Students taking the new Health and Human Performances course: Public Health System Field Study (HHP299), taught by Professor Sarah Baron, MPH, Ed. D., talked to The Broadside about what Public Health means to them and why they became interested in Public Health as a career. The goal of the course is to create a resource map, or a map that shows accessible places to get assistance, together with Aimee Snyder of Deschutes County Health Department, for the Bend La Pine School District.
Stacy Shaw’s original plans included earning an engineering degree but had a change of heart when she took Professor Baron’s Intro to Public Health (HHP100). Shaw now plans to transfer to OSU in the fall to pursue her master’s degree in Public Health focusing on biostatistics and minoring in epidemiology.
“I believe health equity is a basic human right,” said Shaw.
Public health holds different meanings for different people. Shaw gave her definition as, “an integrated part of both our government and private organizations… that promote and preserve health equality for all people.”
Shaw spoke about Professor Sarah Baron’s display of contagious enthusiasm for her work in Baron’s Intro to Public Health course. She spoke of how that enthusiasm spread to her as well as the influential nature of Public Health itself.
“I define public health as the whole health of a particular community, in every regard,” said Mike Lupton. Health equality is at the heart of public health for these students; Giving people the chance to lead healthy lives.
Public health can be described as a pyramid. There’s the bottom layer which is entirely reliant on preventing issues before they occur; think about whether you’re geographically close to a grocery store that has affordable healthy food options. The middle layer has to do with screening for potential issues, like breast cancer or sexually transmitted infections. Then there is the top layer, which is recognizing you have an issue and receiving treatment. Lupton said that his goals regarding public health are more angled toward the treatment end of the pyramid.
Although Lupton’s focus area is treatment, he and others in his class expressed particular interest in making sure that the people of the community receive access to high quality healthcare. This can be accomplished through policy changes. Even people who are insured can accumulate healthcare debt, and that only adds to their stress, decreasing their overall wellbeing as stress has negative effects on the body, the mind, and the immune system.
Jessica Scott is undecided on her future in Public Health but all the same shared her passion for contributing to the wellbeing of her community. The public health field is broad and holds opportunity for passionate students who want to make a difference in their community. The public health field is for people who decide to make a difference when there are inequities in our social system.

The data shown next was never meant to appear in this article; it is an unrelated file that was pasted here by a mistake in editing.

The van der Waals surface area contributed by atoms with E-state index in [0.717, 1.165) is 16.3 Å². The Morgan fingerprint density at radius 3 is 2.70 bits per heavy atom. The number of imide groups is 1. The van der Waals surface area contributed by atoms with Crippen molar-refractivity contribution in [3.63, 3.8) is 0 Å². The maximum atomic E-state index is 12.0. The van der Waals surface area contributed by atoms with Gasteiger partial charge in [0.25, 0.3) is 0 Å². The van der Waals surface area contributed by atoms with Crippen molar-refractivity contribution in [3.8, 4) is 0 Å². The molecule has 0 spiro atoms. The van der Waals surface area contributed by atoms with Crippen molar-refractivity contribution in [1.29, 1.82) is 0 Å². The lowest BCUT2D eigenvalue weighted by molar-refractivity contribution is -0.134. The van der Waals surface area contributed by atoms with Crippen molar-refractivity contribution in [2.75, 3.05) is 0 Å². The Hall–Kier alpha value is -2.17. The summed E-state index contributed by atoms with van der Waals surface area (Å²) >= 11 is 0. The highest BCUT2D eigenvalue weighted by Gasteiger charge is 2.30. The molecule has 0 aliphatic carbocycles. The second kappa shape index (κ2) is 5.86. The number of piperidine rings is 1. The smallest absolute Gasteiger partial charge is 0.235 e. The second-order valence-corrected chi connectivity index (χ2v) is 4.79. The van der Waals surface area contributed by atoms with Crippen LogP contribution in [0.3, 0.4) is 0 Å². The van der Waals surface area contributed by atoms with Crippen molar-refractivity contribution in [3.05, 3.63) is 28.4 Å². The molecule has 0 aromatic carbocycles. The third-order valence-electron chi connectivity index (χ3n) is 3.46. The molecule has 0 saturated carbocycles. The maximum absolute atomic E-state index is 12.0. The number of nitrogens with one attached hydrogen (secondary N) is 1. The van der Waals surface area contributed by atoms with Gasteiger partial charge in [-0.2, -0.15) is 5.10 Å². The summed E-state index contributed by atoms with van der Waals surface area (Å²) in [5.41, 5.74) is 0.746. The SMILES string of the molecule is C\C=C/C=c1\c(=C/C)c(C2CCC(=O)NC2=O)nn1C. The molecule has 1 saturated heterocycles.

“I care deeply about people who easily and unfairly fall through the cracks of our systems,” said Scott.
Public health focuses on the health of a community, preventing hardships before they occur, whether that be in the financial stability sense or the environmental sense. Jessica spoke about caring for each other and caring for the whole health of another person, and how that creates an even better, even stronger community.
Being involved in the public health field means being involved in the battle of constantly trying to make a positive impact on society as well as the environments we inhabit.
“I want to participate in an active role to help make our world, and society, a better place for future generations. For my children’s children’s children…,” said Scott.
Scholarships recently became available to Public Health students through the efforts of COCC’s Public Health professor Sarah Baron, MPH, Ed. D. Baron vied for a grant to strengthen the public health of the community through educating future public health workers and helping provide additional financial stability for these students.
“[The scholarship] was available through a grant that Professor Baron received for public health courses. If it wasn’t for the scholarship, I would not have been able to take the course,” said Shaw.
COCC continues to strengthen the public health workforce by adding new Public Health curricula and received funding via a 383,000-dollar grant named The America Rescue Plan Grant from Deschutes County and the grant was matched by Central Oregon Heath Council. In addition, a 50,000-dollar endowment was made from retired physicians Dr. Durlin Hickok and Dr. Carol Wallace. These funds serve as incentive for the students who are interested in the public health field and are distributed as scholarships.